Japan and the Middle East — Statement

Part of the debate – in the House of Lords at 4:48 pm on 14th March 2011.

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Photo of Lord Strathclyde Lord Strathclyde Leader of the House of Lords and Chancellor of the Duchy of Lancaster 4:48 pm, 14th March 2011

My Lords, I thank the Leader of the Opposition for her warm words. I very much welcome those words of support for the people of Japan, but they come as no surprise to me because one thing that this country is good at-and this Parliament in particular-is showing solidarity when in another part of the world an immense tragedy has befallen people.

I also thank the noble Baroness for her tribute to the FCO. She is right in pointing out that it has a lot on its plate at the moment. The FCO is using its resources effectively and has established crisis centres; it has learnt a lot over many years on how to deal with these emergencies and is able to focus its response not just on Japan but on Libya, preparing for potential crises as they come about. We are living in the most uncertain of uncertain times, and I believe that the FCO continues to do sterling work. In particular, the ambassador in Japan, David Warren, and his team are doing a remarkable job in providing support.

The noble Baroness's suggestion of targeting resources on helping to reunite people who are lost is extremely wise and sensible. I am sure that officials have thought of that; I had not, and I thought that it was extremely useful. Likewise, I welcome the noble Baroness's comments about the UK search and rescue teams. They are an important group of people with immense experience, knowledge and ability in finding people under the most difficult circumstances. They have moved quickly; they are on-site and working hard.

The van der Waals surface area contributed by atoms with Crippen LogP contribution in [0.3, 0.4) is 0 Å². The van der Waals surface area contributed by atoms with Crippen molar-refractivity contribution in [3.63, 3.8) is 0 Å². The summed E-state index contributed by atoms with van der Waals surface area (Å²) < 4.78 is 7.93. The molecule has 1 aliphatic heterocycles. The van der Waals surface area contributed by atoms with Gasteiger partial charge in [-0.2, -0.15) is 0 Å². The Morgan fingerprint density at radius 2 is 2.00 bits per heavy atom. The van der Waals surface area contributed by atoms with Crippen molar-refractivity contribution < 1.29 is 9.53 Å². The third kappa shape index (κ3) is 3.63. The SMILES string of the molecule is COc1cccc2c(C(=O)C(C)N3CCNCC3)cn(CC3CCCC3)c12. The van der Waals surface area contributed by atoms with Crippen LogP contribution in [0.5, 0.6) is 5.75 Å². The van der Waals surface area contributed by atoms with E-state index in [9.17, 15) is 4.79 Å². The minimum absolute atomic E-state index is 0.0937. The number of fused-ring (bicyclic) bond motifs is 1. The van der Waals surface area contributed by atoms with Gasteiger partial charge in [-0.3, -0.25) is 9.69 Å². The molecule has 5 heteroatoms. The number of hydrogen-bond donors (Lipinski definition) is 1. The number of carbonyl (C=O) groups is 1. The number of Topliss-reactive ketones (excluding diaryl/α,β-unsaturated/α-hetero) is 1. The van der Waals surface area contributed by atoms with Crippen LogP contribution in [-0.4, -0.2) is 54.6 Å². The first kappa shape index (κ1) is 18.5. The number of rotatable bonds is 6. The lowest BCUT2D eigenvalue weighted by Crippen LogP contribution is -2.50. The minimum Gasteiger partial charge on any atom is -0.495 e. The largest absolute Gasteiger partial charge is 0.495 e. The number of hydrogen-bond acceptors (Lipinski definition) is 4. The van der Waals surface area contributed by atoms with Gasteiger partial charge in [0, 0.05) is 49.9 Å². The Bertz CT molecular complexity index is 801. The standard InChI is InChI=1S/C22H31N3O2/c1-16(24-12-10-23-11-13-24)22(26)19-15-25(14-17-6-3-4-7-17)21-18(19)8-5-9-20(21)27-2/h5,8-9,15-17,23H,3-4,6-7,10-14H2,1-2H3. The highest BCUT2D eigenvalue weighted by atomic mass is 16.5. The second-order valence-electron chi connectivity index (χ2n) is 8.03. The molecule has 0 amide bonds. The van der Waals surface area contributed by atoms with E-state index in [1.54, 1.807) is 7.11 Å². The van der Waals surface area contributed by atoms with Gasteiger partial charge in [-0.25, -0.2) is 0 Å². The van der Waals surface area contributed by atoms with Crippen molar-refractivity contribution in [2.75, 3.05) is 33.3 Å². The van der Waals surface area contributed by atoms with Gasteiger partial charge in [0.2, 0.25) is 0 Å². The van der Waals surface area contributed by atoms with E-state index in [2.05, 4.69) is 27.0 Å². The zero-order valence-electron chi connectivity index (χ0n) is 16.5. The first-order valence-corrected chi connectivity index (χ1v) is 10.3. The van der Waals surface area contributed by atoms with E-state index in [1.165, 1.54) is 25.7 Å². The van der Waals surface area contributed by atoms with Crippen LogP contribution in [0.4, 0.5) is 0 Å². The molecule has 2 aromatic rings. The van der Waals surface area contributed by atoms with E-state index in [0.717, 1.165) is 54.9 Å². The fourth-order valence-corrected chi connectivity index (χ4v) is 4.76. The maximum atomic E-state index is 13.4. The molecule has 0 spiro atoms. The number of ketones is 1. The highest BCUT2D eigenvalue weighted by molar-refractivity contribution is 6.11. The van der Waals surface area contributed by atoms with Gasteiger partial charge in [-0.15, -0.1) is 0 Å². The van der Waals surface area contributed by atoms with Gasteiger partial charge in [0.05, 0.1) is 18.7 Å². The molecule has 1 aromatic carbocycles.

The noble Baroness asked me about the publication of the report of Her Majesty's Nuclear Installations Inspectorate. We do not yet know what form the report will take, but when a report is made, clearly, a decision will be taken on whether to publish it. I cannot imagine the circumstances under which it would not be published.

Turning to the situation in the Middle East and Libya in particular, the noble Baroness said that it was a grave and depressing situation; she is completely right in that. We have been very keen to see co-operation across alliances and countries for the no-fly zone concept. We have been much supported in that view by the Arab League. I shall look into why the Arab League's communiqué has not been published; if it is publishable, I shall ensure that she gets a copy and that a copy is placed in the Library of the House.

In the UN, we are working closely with our allies-in particular, France-to draft a resolution that will maximise support among all those whom we need to influence. I cannot give any update as to when the new resolution will be tabled, but I hope that it will be soon. The International Criminal Court is of course an independent body. It is not for the UK Government to make that referral; that has already been done by the United Nations. The United Nations has communicated with the ICC and has asked it to look into that. I am not sure what would be gained by the UK doing that separately, but I will certainly pass that question to officials. The noble Baroness produced some useful intelligence as to what is happening on the ground in Benghazi and Tobruk.

Finally, the noble Baroness rightly asked about progress on the Middle East peace process. As has been said many times at this Dispatch Box-under this Government and the previous one-there is an opportunity to start this work again, to seek to complete it. This weekend, the Council communiqué states at paragraph 17:

"The European Union is conscious of the wider political and economic impact of these events on the wider region and calls for reactivating the Middle East Peace Process".

That was included specifically at the request of the United Kingdom Government. It is very important that we should start that up. There is an opportunity that should not be missed; if it is missed, it will be a failure on all our parts not to have done everything to ensure that it continues.